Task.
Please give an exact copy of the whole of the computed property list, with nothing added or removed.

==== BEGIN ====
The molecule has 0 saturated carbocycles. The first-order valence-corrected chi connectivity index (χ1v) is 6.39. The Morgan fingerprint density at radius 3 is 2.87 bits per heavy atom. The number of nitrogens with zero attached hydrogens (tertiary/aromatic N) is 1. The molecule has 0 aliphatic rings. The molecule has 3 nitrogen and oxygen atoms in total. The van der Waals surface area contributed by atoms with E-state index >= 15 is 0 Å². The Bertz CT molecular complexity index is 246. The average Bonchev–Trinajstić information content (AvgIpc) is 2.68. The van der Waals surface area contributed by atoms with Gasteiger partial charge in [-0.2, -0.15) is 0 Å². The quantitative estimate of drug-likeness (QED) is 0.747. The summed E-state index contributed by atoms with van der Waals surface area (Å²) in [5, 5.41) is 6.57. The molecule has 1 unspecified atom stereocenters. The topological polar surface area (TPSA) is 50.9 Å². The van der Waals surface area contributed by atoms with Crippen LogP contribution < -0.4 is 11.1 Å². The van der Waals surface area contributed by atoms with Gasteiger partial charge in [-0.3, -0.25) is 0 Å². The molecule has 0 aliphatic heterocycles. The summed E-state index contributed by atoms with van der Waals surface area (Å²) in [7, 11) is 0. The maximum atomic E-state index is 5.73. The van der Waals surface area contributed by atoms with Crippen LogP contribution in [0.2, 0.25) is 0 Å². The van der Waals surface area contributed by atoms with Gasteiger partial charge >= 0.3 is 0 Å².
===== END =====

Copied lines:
The molecule has 0 saturated carbocycles. The first-order valence-corrected chi connectivity index (χ1v) is 6.39. The Morgan fingerprint density at radius 3 is 2.87 bits per heavy atom. The number of nitrogens with zero attached hydrogens (tertiary/aromatic N) is 1. The molecule has 0 aliphatic rings. The molecule has 3 nitrogen and oxygen atoms in total. The van der Waals surface area contributed by atoms with E-state index >= 15 is 0 Å². The Bertz CT molecular complexity index is 246. The average Bonchev–Trinajstić information content (AvgIpc) is 2.68. The van der Waals surface area contributed by atoms with Gasteiger partial charge in [-0.2, -0.15) is 0 Å². The quantitative estimate of drug-likeness (QED) is 0.747. The summed E-state index contributed by atoms with van der Waals surface area (Å²) in [5, 5.41) is 6.57. The molecule has 1 unspecified atom stereocenters. The topological polar surface area (TPSA) is 50.9 Å². The van der Waals surface area contributed by atoms with Crippen LogP contribution < -0.4 is 11.1 Å². The van der Waals surface area contributed by atoms with Gasteiger partial charge in [-0.3, -0.25) is 0 Å². The molecule has 0 aliphatic heterocycles. The summed E-state index contributed by atoms with van der Waals surface area (Å²) in [7, 11) is 0. The maximum atomic E-state index is 5.73. The van der Waals surface area contributed by atoms with Crippen LogP contribution in [0.2, 0.25) is 0 Å². The van der Waals surface area contributed by atoms with Gasteiger partial charge >= 0.3 is 0 Å².